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Real Life Nutrition Questions Answered

Real Life Fitness Questions Answered

Emma Brown

Janet Aylott

Kelly Marshall
Fitness Consultant


I am due to have an op, so how can I keep my fitness up?


I've been steadily losing 1-2lb per week since March and so far have lost over a stone. My target is to lose another stone by mid July to reach my ideal weight of 8st 6lb. The only concern I have is that I am due to have a breast augmentation at the beginning of July. After the operation, I am not allowed to do any exercise at all for 3 weeks after, I have been advised to relax on the sofa and do nothing. After that, I'm allowed to gently exercise on the bike for 3 weeks, then after that take it easy. At the moment, I run 4-5 miles a day, circuit train 3-4 per week and play squash 1-2 per week. So as you can imagine it will be a bit of shock to do nothing for a while and I'm really worried about my fitness suffering and gaining weight.

Any advice?


Our expert says...


The key thing to remember is that doing less exercise is not a problem in itself as it is the ratio of calories in to the amount of calories burned in exercise that determines weight balance. So as long as you cater for the lower level of exercise and physical activity in your calorie intake then you needn?t put on any weight at all.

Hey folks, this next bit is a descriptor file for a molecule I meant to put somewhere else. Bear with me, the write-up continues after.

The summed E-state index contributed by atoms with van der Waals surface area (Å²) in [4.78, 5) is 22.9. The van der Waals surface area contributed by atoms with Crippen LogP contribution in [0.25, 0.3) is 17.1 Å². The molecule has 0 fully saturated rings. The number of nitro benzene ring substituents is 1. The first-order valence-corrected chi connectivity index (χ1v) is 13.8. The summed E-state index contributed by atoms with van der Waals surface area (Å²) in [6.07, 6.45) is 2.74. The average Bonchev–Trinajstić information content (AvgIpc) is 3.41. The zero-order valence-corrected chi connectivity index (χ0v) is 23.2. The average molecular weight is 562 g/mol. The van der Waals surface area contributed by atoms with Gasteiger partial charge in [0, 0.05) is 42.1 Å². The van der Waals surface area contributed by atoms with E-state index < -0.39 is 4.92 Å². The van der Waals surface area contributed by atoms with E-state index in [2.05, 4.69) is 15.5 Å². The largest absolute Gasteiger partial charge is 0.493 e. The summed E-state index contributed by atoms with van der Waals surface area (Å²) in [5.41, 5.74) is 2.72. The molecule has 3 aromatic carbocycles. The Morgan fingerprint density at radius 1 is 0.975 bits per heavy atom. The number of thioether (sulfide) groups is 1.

As you will have to recover from the surgery you should expect your fitness to decease slightly but remember that the fitter you are prior to the surgery, the less fitness you lose and the less time it will take to regain your pre-op fitness when you return to training! As soon as you can cycle and do non-impact exercise, aim to maximise the exercise on the body parts that can be worked without causing you discomfort?so leg training i.e. squats, lunges, lower body weight machines and just making the most of your cycling.

Obviously upper body exercise will be, like impact training and anything that would require lying on your front, will be some of the last elements to return to your training plan, as scar tissue needs time to settle and heal.

Also, don?t underestimate the power of physical activity like walking that is a consistent calorie burner and provide alternatives for fat-burning and low-level impact for your body. I would strongly suggest you try and view this forthcoming rest period as just that. The body actually appreciates a full, proper rest, (not just a day off) and this period of time away from your regular routine will power up your motivation when you return and give your body a real rest that will prove beneficial when you return to full training.

Often in our busy lifestyles we fail to ever really take it easy or rest properly until we are forced to do so by illness, surgery etc so really set about enjoying and fully embracing your rest, which doesn?t have to mean steps backwards.

Hope this helps


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